On the new ECM CD, Last Dance, with pianist Keith Jarrett, Charlie Haden’s extended bass solo on “Where Can I Go Without You?” magnificently extends the melodic contours and the meaning of the song, as if the question had been deposited directly in the heart of the listener.
Yet his epitaph might be another standard, “Everything Happens to Me.” Not as a solipsistic whine, this was a humble man. Rather, this musician lived a remarkably full creative existence,…Continue
The Pabst Theatre crowd leapt to its feet and roared, and you knew he was coming back. Not only that, 65-year-old Richard Thompson suddenly scurried back out to his guitar, like a kid pouncing onto a Christmas present.
I’m standing the conventional concert review on its head because, as excellent as Thompson was from start to finish, the surprising end was so remarkable and telling. Thompson proceeded to play a seven-song encore with little prompting, including Otis…Continue
This is an updated version of an article originally published in July, 2010 in YourNews.com, Madison, Wisc., edition.
FORT ATKINSON – If the carp ain’t bitin’ folk here just start writin’ -- and singin’ and pickin’. Actually locals have caught white bass lately in the Rock River, beside the café named for the infamous scavenger that slouches toward river bottoms. Does the Café Carpe, a rootsy music mecca, befit its homely name?…Continue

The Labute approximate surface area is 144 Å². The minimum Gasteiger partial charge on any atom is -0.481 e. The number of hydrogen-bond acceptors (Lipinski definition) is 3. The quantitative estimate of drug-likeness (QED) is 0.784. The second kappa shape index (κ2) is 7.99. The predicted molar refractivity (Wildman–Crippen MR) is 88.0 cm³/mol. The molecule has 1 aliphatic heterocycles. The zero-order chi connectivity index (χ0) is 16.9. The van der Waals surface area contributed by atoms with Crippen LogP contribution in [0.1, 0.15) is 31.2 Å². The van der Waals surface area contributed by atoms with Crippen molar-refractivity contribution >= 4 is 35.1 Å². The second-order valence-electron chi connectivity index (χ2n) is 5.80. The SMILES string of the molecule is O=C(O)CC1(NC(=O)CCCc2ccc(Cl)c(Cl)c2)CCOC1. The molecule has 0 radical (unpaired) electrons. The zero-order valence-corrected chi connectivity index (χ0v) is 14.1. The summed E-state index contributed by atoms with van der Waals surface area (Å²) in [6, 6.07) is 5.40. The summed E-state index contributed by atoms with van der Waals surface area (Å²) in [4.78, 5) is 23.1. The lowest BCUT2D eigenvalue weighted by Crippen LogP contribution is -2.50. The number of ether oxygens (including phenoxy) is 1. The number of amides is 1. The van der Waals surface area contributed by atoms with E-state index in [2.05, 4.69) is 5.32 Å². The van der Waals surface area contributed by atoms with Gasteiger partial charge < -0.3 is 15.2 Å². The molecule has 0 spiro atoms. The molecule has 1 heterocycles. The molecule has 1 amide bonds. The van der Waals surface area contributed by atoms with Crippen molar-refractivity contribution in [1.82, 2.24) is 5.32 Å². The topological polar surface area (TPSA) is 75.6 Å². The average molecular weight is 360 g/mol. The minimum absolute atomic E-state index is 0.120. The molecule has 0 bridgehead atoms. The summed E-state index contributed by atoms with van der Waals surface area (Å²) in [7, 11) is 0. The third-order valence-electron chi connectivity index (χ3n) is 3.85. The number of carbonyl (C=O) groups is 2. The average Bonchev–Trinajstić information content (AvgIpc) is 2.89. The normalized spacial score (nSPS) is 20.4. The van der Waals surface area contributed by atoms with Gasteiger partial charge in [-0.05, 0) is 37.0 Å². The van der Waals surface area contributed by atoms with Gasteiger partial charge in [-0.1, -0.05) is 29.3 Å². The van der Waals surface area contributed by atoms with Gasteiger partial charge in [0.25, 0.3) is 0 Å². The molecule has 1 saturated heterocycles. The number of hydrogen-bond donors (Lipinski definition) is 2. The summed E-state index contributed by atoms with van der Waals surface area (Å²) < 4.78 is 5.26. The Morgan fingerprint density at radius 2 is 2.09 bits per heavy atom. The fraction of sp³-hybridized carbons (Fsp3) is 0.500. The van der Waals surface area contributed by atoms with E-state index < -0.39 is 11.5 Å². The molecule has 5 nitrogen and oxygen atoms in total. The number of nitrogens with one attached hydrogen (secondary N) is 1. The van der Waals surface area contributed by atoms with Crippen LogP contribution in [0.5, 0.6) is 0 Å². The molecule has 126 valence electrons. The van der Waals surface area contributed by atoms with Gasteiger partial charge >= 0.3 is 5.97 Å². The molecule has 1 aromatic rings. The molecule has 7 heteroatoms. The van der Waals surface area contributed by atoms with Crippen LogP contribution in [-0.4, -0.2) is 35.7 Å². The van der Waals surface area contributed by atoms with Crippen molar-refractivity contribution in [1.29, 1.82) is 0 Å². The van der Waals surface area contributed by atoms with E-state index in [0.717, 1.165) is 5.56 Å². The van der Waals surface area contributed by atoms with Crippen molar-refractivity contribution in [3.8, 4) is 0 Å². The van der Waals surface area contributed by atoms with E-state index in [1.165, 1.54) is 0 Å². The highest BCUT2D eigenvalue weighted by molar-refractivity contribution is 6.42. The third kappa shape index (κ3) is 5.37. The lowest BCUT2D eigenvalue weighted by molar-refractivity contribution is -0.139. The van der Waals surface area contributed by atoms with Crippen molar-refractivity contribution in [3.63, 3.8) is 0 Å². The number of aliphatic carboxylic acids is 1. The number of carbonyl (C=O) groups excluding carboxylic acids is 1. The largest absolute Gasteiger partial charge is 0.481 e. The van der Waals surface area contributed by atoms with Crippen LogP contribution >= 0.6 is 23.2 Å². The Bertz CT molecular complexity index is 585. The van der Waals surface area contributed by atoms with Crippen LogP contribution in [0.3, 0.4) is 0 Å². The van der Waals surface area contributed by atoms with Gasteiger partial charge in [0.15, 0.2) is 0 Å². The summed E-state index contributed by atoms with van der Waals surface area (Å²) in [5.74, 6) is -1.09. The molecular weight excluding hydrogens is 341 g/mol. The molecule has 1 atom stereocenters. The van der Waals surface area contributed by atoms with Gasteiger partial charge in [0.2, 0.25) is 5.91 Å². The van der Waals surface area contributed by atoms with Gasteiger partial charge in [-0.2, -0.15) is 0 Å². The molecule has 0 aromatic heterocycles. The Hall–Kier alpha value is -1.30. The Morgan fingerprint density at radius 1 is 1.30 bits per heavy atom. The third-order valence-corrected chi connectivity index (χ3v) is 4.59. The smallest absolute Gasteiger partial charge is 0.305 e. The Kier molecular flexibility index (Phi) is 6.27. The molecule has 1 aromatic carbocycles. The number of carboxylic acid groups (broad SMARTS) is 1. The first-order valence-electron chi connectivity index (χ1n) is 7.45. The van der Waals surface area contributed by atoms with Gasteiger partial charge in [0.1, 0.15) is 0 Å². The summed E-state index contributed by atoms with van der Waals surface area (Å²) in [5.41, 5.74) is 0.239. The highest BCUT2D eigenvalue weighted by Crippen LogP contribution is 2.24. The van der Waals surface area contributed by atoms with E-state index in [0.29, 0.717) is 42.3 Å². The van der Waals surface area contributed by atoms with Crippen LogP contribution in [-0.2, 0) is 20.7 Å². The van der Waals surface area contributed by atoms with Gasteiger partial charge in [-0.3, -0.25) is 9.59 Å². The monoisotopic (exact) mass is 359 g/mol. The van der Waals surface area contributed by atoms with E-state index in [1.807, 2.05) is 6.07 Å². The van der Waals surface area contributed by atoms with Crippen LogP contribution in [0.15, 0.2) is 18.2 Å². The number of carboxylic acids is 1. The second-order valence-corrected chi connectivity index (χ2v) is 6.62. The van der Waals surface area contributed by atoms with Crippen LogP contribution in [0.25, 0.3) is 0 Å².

Devin Drobka evokes fellow composer-percussionist Paul Motian--one of his influences and heroes--like a kind of guiding light throughout this album. The CD-opening "Blues Town," exploits the fraught relationship between an elegantly unfolding, mournful melody and a rhythmic pulse that pushes the melody like waves lapping against a rocky shore.
Bell Dance Songs brims with such melodic and rhythmic tensions, often evoking dance-like rhythms, as a bell's ring might,…Continue
The propulsive "Augurs of Spring" rhythms and the contorted "Ritual of Abduction" must’ve called out to Minneapolis' muscular alt-jazz trio. They bravely delve into Stravinsky’s transformative epic The Rite of Spring. Yes they boil down the orchestra; yet Ethan Iverson brilliantly funnels Stravinsky’s glittering, dissonant orchestration through his keyboard.
Bass and drums stoke the suspense and ecstasy, the thunderous drama,…Continue